UK SMEs increasingly looking beyond Europe for international trade

North America and Asia biggest new trading markets for British businesses looking beyond traditional European strongholds.

UK SMEs are moving away from Europe and towards Asia and North America for both import and export activity, according to a report from Western Union International.

The Western Union International Trade Monitor Report is based on a poll of more than 1,000 UK SMEs who trade internationally.

It reveals that almost half (44%) now cite China as their main import market – up from 30% last year. Almost one-quarter (23%) now also see the country as a main export market.

The number who now see India as a main import market has also doubled across the same period (from 10% to 19%) but the proportion who quote it as an export market has stayed unchanged at 10%.

>See also: India – still a land of opportunity for business

Import from North American markets has increased from 26% to 35% since 2014 and 23% of SMEs export to the continent – the same as 2014 levels. Meanwhile there has been a significant fall in trade activity with Europe. Three years ago almost 8 in 10 British SMEs said it was their main import market; now that figure stands at less than 50%.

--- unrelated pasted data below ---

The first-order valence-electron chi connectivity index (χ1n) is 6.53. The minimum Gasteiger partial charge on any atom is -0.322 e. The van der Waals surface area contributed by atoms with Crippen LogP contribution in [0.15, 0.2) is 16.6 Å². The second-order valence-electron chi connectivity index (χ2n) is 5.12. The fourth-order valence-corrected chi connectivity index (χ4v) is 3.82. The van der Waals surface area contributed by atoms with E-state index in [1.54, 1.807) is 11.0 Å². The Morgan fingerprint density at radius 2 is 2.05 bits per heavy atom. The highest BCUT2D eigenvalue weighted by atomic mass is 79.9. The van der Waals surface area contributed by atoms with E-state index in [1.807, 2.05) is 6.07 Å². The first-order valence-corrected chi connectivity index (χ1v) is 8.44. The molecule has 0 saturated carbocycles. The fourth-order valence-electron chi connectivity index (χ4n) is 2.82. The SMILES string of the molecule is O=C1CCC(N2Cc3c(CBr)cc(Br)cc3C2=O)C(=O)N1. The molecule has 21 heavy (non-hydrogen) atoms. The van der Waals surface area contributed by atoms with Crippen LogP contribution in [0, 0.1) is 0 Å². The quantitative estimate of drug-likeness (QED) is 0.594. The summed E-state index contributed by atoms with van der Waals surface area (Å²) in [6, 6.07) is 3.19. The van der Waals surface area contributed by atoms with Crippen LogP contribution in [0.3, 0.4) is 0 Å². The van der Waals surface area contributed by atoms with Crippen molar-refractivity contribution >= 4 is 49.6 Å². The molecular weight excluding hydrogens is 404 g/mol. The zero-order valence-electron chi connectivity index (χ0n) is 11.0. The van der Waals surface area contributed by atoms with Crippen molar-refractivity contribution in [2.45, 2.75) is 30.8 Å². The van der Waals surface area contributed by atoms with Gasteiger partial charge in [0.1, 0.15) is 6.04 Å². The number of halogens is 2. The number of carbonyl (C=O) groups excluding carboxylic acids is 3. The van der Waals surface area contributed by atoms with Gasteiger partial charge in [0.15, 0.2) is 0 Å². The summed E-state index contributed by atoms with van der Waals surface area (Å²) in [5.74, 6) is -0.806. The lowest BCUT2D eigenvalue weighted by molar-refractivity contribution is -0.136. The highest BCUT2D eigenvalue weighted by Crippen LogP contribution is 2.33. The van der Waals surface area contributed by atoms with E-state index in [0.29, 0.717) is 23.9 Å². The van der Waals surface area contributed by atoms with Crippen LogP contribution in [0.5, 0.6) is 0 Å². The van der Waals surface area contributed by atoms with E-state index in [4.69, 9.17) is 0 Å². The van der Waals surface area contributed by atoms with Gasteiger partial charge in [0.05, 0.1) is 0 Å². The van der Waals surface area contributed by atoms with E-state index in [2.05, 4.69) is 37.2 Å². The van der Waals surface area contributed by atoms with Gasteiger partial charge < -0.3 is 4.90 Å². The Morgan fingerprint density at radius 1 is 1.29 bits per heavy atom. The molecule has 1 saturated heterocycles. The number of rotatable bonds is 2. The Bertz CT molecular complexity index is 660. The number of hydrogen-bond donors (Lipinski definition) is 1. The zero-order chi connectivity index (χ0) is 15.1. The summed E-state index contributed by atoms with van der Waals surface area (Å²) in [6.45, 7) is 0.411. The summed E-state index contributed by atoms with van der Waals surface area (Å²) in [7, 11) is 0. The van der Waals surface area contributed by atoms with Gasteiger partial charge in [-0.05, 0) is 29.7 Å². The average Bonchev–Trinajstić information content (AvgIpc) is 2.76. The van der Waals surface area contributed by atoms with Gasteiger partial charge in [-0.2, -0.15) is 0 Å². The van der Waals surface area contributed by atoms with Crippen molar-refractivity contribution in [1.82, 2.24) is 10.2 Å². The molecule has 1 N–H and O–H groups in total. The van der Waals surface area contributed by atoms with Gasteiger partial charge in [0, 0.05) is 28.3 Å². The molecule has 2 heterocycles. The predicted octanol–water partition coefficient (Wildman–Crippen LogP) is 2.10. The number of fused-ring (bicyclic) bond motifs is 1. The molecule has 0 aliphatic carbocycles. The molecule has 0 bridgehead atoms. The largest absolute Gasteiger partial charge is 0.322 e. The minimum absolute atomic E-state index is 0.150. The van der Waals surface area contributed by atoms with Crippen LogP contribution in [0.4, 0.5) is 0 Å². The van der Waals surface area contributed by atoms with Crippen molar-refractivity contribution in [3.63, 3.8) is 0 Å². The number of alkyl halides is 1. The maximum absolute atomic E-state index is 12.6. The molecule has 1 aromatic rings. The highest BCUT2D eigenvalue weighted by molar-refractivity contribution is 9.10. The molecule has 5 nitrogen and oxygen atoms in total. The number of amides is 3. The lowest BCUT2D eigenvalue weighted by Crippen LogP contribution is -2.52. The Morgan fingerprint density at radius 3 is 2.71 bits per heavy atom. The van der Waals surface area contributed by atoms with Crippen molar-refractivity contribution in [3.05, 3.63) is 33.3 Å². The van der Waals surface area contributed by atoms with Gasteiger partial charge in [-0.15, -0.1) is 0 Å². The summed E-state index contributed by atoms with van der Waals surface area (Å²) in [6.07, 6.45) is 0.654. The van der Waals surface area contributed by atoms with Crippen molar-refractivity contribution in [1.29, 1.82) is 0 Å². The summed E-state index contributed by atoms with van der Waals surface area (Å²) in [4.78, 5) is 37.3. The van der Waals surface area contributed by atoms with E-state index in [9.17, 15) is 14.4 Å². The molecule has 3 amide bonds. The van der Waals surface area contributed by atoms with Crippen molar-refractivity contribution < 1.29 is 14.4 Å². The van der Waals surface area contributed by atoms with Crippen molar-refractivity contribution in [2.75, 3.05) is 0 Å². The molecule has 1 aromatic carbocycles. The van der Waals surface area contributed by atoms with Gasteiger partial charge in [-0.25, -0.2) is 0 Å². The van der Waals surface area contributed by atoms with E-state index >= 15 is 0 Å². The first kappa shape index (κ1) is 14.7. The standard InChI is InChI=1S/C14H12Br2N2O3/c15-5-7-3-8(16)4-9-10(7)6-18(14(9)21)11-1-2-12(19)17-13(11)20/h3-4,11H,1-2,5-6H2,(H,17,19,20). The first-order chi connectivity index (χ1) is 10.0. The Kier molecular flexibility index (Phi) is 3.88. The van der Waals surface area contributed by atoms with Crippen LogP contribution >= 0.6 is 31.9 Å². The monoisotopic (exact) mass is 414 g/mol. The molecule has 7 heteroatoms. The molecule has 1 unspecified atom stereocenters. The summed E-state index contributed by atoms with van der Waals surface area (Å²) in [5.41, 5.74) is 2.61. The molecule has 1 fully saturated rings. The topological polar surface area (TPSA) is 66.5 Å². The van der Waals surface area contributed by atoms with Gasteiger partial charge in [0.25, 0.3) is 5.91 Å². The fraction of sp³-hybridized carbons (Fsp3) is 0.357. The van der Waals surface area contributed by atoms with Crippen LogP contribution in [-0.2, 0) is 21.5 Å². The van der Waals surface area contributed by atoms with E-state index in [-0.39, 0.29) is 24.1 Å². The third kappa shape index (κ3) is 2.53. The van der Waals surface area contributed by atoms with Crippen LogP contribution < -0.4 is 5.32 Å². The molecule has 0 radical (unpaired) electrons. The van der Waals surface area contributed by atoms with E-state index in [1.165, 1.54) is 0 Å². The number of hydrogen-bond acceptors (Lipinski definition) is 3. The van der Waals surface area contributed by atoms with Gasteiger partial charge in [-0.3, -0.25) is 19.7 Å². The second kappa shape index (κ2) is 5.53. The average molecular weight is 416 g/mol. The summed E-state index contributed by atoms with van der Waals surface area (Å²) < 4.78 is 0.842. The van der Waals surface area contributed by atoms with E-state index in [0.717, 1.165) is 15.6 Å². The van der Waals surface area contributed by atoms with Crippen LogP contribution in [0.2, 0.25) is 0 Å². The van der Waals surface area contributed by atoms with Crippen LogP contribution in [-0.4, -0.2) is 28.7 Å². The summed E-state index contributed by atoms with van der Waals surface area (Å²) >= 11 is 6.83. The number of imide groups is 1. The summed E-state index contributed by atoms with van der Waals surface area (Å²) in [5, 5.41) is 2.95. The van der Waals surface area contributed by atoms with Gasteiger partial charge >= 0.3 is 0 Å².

Tony Crivelli, UK managing director of Western Union Business Solutions, said the changes may in part be down to the fact that the European market has been “incredibly volatile in recent months”.

“Meanwhile Asia and North America have continued to grow as key trading partners and they are quickly catching up to their European counterpart,” he said.

“Despite this volatility, the ITM shows that British SMEs are optimistic about the economy and many are forecasting growth in international markets this year. In fact, the outlook is very positive for the second half of 2015.

“As British business looks beyond Europe for trading, foreign exchange hedging and risk management will become vitally important. Managing cashflow in multiple currencies is challenging even for the largest organisations, and SMEs need to have the right tools in place to ensure they can manage exchange rate volatility.”

Further reading: From Corby to the Kremlin – SMEs gets Russian love

Praseeda Nair

Praseeda Nair

Praseeda was Editor for from 2016 to 2018.

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